I had a requirement where the customer wanted to make sure that the right user could only see the colour from the stock item assigned to them. Essentially using the Excel file for Row Level Security.

For the Row level security to work correctly it required the colour name to be an exact match.

For me to ensure that this would happen, I wanted to make sure I could get the data from my Power BI dataset, and then using the Excel data validation make sure that the user could either type in the value 100% correct or pick it from the drop-down list.

This is what I am going to demonstrate in this blog post.

In my example below I going to be looking to get the colours from the Stock Item table in my dataset.

I am also going to be connecting to a dataset that is stored in Premium Per User App workspace. I have recently found that when using the PPU App workspace details the actual connection string is a lot easier to read and modify.

Creating the table using a DAX query in Excel

To create the table using a DAX query I am going to use an ODC connection file, which will require some initial details before creating the ODC file.

  • Power BI Dataset Name
    • In my example the dataset name is:
      • 1.WWI Sales – 2020-05-27
  • Power BI App Workspace Name
    • I got the App workspace name from the settings in the Power BI Service
      • powerbi://api.powerbi.com/v1.0/myorg/PPU%20Testing
  • DAX Query

Below is an example of my ODC file where I have replaced the values as shown with my example above. After the details I will explain what details I have put into the ODC file.

<html xmlns:o="urn:schemas-microsoft-com:office:office"

<meta http-equiv=Content-Type content="text/x-ms-odc; charset=utf-8">
<meta name=ProgId content=ODC.Cube>
<meta name=SourceType content=OLEDB>
<meta name=Catalog content="1.WWI Sales - 2020-05-27">
<meta name=Table content=Model>
<title>1.WWI Sales - 2020-05-27</title>
<xml id=docprops><o:DocumentProperties
  <o:Name>1.WWI Sales - 2020-05-27</o:Name>
</xml><xml id=msodc><odc:OfficeDataConnection
  <odc:Connection odc:Type="OLEDB">
   <odc:ConnectionString>Provider=MSOLAP.8;Persist Security Info=True;User ID=&quot;&quot;;Data Source=powerbi://api.powerbi.com/v1.0/myorg/PPU%20Testing;Update Isolation Level=2;Initial Catalog=1.WWI Sales - 2020-05-27</odc:ConnectionString>
   <odc:CommandText> EVALUATE SUMMARIZECOLUMNS('Stock Item'[Color])</odc:CommandText>
  • LINE 8:
    • This is where I put my dataset name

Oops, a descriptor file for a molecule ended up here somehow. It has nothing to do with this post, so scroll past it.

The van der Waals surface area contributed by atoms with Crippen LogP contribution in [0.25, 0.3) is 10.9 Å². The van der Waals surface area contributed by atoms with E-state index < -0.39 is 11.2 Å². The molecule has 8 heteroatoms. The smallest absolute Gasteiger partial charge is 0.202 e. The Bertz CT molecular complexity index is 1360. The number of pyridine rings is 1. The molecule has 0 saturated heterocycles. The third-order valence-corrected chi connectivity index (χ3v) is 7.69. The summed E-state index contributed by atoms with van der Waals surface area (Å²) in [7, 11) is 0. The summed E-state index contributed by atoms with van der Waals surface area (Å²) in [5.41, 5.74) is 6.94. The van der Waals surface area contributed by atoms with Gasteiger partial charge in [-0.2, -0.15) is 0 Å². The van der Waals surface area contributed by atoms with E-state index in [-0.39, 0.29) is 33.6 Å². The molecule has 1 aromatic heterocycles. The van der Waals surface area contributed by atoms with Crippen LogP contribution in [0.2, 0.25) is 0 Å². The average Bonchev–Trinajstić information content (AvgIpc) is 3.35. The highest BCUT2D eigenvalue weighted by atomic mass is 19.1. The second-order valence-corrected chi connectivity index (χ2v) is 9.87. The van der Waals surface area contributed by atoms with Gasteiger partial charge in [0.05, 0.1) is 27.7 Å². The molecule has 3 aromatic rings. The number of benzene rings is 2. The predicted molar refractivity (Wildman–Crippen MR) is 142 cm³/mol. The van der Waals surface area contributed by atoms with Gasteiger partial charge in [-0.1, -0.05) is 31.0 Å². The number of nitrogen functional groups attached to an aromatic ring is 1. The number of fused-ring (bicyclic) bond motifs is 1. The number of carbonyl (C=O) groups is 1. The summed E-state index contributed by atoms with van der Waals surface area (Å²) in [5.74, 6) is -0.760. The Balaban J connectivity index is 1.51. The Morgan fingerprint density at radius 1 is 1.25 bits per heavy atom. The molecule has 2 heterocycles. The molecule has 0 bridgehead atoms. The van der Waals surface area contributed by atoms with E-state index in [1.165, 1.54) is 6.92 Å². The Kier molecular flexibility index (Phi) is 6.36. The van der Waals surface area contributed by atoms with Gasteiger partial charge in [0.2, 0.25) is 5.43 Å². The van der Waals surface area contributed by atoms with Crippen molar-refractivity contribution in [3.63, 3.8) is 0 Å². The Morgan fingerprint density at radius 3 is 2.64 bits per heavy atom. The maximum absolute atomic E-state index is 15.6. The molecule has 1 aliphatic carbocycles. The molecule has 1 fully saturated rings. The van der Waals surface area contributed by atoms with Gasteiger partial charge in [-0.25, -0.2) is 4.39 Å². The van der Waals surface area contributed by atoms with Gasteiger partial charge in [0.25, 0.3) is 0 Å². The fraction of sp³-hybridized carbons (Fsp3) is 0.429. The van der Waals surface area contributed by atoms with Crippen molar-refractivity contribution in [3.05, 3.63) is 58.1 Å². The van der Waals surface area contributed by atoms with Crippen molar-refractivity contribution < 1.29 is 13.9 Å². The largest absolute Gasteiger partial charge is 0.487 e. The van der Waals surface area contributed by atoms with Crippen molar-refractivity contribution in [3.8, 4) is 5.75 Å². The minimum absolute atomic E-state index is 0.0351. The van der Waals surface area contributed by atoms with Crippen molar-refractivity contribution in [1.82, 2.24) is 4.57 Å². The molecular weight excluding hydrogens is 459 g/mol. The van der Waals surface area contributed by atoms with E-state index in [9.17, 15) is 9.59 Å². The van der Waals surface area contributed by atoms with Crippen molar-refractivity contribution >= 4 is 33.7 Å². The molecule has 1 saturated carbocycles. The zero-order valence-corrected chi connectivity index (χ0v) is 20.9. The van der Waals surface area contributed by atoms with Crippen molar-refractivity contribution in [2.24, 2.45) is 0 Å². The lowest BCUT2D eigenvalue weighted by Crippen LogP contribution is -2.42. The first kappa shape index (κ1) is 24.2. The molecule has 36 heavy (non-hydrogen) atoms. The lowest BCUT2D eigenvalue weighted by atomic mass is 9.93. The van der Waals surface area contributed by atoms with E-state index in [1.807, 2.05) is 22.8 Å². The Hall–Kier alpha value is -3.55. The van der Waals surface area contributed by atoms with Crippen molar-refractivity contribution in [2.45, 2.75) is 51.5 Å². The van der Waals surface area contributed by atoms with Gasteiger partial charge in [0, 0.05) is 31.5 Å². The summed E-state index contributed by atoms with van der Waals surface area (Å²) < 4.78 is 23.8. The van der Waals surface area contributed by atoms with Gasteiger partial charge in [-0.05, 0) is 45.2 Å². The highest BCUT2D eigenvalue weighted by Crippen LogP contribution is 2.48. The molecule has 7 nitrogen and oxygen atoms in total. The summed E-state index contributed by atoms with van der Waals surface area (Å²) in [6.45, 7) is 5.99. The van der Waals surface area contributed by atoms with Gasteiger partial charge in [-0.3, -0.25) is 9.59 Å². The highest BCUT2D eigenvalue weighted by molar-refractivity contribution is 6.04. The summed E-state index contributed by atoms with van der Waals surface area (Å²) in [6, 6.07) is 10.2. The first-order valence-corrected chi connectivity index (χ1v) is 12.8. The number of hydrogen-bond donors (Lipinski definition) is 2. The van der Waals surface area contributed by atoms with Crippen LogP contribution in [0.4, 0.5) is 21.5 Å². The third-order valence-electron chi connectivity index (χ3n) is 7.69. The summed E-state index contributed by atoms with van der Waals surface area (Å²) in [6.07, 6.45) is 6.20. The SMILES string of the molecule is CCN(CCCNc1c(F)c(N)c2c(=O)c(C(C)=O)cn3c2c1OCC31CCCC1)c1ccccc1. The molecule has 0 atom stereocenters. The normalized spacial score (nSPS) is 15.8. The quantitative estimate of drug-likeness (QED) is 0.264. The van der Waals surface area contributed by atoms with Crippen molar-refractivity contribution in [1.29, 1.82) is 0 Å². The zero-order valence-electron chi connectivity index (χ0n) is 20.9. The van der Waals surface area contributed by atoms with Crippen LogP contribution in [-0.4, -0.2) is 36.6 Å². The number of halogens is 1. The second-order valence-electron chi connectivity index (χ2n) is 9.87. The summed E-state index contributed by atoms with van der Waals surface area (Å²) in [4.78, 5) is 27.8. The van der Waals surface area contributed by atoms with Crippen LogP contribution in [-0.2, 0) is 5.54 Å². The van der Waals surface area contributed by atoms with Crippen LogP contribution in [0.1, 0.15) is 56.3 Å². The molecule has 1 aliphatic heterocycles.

• EG: <meta name=Catalog content=”1.WWI Sales – 2020-05-27“>
  • LINE 10:
    • This is the name for the ODC connection when it is displayed in Excel. To ensure consistency I used the dataset name
    • <title>1.WWI Sales – 2020-05-27</title>
  • LINE 14:
    • Here I put in the dataset name again.
    • <o:Name>1.WWI Sales – 2020-05-27</o:Name>
  • LINE 20:
    • This is where I am putting in the Power BI App Workspace Name as shown below.
    • I also put in the Initial Catalog which is another name for the dataset name.

      <odc:ConnectionString>Provider=MSOLAP.8;Persist Security Info=True;User ID=&quot;&quot;;Data Source=powerbi://api.powerbi.com/v1.0/myorg/PPU%20Space%20Testing;Update Isolation Level=2;Initial Catalog=1.WWI Sales – 2020-05-27</odc:ConnectionString>

  • LINE 22:
    • This is where I am putting the DAX query


Getting the DAX query into an Excel file using the ODC file

The next step is to get the DAX query into a table in Excel using the ODC file.

To do this I opened notepad and pasted in the above text as shown above.

I then saved it to the following location on my PC.

I saved it with the extension of ODC.

NOTE: The reason I saved it to this location is that it is the default location Excel saved the ODC files.

Now for me to create the Excel file I double clicked on the ODC file.

I then got prompted with the Excel Security notice, I clicked Enable.

If required you might be asked to log in, put in your credentials that you would use to log into the Power BI Service.

I then waited a few seconds and then I could see the table in my Excel file.

When I click on this table I can see that the table name is “Table_WWI_Sales”

Enabling the drop-down list with the Data Validation in Excel

The final step in my process is to then create the drop-down list which can then be used for my RLS table as shown below.

I highlight the column where I want to create the drop-down.

Then in the Excel ribbon I click on Data Validation and then Data Validation again.

I then clicked on the Allow to “List”

And in the source I put in “=INDIRECT(“Table_WWI_Sales”)”, this is my table name from above.

Now when I go back to my RLS table I can either type in the color name, or I can click on the drop down and select the color as shown below.


In this blog post I have shown how I created a table in Excel using a DAX query from a Power BI dataset.

NOTE: If you have an existing Excel spreadsheet that you want to enable the data validation, what I did was to first create a new Excel file from the ODC connection. Then open the existing Excel file and then copy the sheet from my new Excel file into the existing Excel file.